Over the past ten years of being in practice I have come to learn that many people do not realise that they are depressed and that many people don’t realise that they are traumatised. Also, often when depression is severe or resistant to treatment it is often because it is actually trauma. The effects of the “freeze” response in trauma are the same as depression. For example, flatness, nunbness, lethargy, low energy, feelings of hopelessness, feelings of isolation and despair. How do we define trauma? I like what
Peter Levine has to say about this in his book Healing Trauma (p. 8). He says “..we become traumatised when our ability to respond to a perceived threat is in some way overwhelmed.” He also says “trauma is about loss of connection – to ourselves, to our bodies, to our families, to others, and to the world around us. This loss of connection is often hard to recognise, because it doesn’t happen all at once. It can happen slowly, over time, and we adapt to these subtle changes sometimes without even noticing them. We may simply sense that we do not feel quite right, without ever becoming fully aware of what is taling place; that is, the gradual undermining of our self esteem, self confidence, feelings of wellbeing, and connection to life” (Healing Trauma, p. 9).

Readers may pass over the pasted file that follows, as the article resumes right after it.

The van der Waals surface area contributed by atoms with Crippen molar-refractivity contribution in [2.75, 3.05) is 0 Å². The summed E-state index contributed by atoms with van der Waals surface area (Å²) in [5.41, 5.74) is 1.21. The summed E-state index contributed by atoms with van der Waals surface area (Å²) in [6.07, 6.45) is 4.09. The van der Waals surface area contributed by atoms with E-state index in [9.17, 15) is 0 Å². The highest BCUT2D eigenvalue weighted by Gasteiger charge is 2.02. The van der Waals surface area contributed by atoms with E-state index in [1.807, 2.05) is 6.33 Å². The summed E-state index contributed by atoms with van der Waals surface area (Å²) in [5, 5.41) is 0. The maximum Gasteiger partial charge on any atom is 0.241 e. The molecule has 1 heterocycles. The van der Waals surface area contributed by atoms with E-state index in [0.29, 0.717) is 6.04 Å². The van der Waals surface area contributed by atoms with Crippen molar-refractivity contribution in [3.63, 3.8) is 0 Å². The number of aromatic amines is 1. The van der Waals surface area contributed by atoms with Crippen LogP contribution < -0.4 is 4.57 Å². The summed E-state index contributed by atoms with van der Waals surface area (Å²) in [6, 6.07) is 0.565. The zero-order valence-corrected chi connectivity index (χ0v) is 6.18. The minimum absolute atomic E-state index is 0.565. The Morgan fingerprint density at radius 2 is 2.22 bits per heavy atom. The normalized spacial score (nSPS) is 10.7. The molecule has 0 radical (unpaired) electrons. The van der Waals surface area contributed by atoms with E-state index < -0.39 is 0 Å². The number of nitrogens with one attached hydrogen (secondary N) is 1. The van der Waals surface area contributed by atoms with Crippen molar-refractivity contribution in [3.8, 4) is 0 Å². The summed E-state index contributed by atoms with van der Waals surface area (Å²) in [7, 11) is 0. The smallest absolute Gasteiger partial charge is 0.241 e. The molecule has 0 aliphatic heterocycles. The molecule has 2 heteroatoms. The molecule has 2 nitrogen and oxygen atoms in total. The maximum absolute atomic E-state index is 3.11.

So what can we do about it? If you resonate with any of this I recommend that you get Peter Levine’s book, Healing Trauma. I’m going to be talking about some things to do about it over the next week. See you then :).